NFL players receive their test results within 24 hours. Given the prevalence of COVID-19 in communities across the country, the NFL has prepared specific treatment protocols in anticipation of positive test results.
If a player has a positive result without symptoms of COVID-19, he needs to wait until ten days have passed to return to football activities or test negative twice at least 24 hours apart.
"We are always going to err on the side of keeping people out of the team activities until we can go through confirmatory steps," said Dr. Sills.
If a player has a positive test accompanied by symptoms, he needs to wait at least ten days from the time symptoms first appeared, and at least 24 hours since he last experienced symptoms, consistent with CDC guidelines.
Clubs are also using innovative wearable technology to perform efficient and accurate contact tracing. This allows clubs to quickly review the interactions of any person who tests positive for COVID-19 in a fraction of the time it would typically take to identify and isolate points of contact to help prevent further spread.
As medical and scientific knowledge of the virus continues to grow, the NFL and NFLPA are prepared to update the testing protocols to reflect the most up-to-date best practices.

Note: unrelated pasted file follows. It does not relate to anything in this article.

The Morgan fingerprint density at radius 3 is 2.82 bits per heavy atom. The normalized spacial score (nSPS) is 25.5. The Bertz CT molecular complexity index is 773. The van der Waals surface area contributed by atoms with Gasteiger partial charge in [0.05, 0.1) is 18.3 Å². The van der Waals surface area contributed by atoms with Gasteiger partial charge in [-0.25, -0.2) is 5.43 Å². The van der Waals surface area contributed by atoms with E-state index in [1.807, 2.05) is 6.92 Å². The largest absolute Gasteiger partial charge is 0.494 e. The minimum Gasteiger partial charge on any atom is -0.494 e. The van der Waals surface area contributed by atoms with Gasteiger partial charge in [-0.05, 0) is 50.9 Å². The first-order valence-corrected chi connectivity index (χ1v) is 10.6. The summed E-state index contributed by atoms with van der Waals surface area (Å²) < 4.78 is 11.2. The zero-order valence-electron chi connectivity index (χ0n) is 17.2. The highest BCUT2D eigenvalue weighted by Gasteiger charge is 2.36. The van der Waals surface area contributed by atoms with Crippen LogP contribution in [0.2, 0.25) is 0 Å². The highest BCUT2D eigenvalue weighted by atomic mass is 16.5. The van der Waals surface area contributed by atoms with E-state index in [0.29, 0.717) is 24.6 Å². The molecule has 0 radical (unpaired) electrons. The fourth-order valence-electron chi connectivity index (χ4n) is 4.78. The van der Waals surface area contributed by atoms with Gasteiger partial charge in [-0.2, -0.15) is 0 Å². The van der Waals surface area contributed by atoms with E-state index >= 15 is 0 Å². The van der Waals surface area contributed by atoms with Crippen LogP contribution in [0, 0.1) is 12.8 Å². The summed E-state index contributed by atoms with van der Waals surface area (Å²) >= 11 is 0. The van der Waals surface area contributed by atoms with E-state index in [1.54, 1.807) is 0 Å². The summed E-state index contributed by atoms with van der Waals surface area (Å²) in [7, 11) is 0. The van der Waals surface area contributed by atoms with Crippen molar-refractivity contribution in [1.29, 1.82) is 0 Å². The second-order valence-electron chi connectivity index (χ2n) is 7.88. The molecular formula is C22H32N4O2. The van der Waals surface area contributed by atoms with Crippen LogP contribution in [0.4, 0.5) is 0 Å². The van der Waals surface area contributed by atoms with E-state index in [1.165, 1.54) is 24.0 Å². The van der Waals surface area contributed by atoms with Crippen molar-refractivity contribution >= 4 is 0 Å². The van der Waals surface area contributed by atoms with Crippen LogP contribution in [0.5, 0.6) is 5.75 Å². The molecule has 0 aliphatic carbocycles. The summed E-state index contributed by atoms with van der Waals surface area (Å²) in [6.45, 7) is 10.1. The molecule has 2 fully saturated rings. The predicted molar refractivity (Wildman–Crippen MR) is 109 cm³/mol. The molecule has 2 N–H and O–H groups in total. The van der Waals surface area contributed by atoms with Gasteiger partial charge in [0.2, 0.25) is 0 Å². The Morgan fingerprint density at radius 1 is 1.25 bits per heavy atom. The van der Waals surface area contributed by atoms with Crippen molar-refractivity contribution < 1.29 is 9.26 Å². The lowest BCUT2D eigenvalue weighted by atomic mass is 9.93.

"We expect our protocols to continue to change and adapt based on what we're learning, and I think you'll see us continue to make changes as we gather more data throughout the course of the season," said Dr. Sills.
Over the last few years, the NFL has openly shared data related to player health and safety to help spur progress across all levels of football, across other sports, and beyond. Now, the NFL plans to do the same with its COVID-19 data.
"Given that large-scale testing of a geographically diverse asymptomatic population has not yet been done, we expect that our testing program could provide broad insights about the spread of the virus and how public health interventions help mitigate risk," said Dr. Sills.
"While we will not release individual test results to protect the privacy of our players and personnel, we will regularly share aggregated, anonymized data regarding positive cases to help public health officials and the scientific community at-large gain insights from our testing program," he said.
Layers of Protection
Though critically important, testing is just one component of the NFL and NFLPA's COVID-19 mitigation strategy.
"We cannot test our way to safety," said Dr. Sills. "No matter how often we test or who we test, testing is always going to have some limitations. That's why it's important to add in other layers of protection."
New protocols have been implemented across club facilities to accommodate physical distancing and around-the-clock cleaning and disinfection, and access to the team environment – at home and on the road – is now restricted to only essential personnel.
"Risk mitigation is not one intervention, but a number of interventions you stack together in the hopes that the combination will be more effective than any of them individually," said Dr. Sills.
"Our number-one goal is to keep everyone safe and make sure that as best we can no one steps onto the field on gameday that is infected – whether that be player, coach, or other personnel."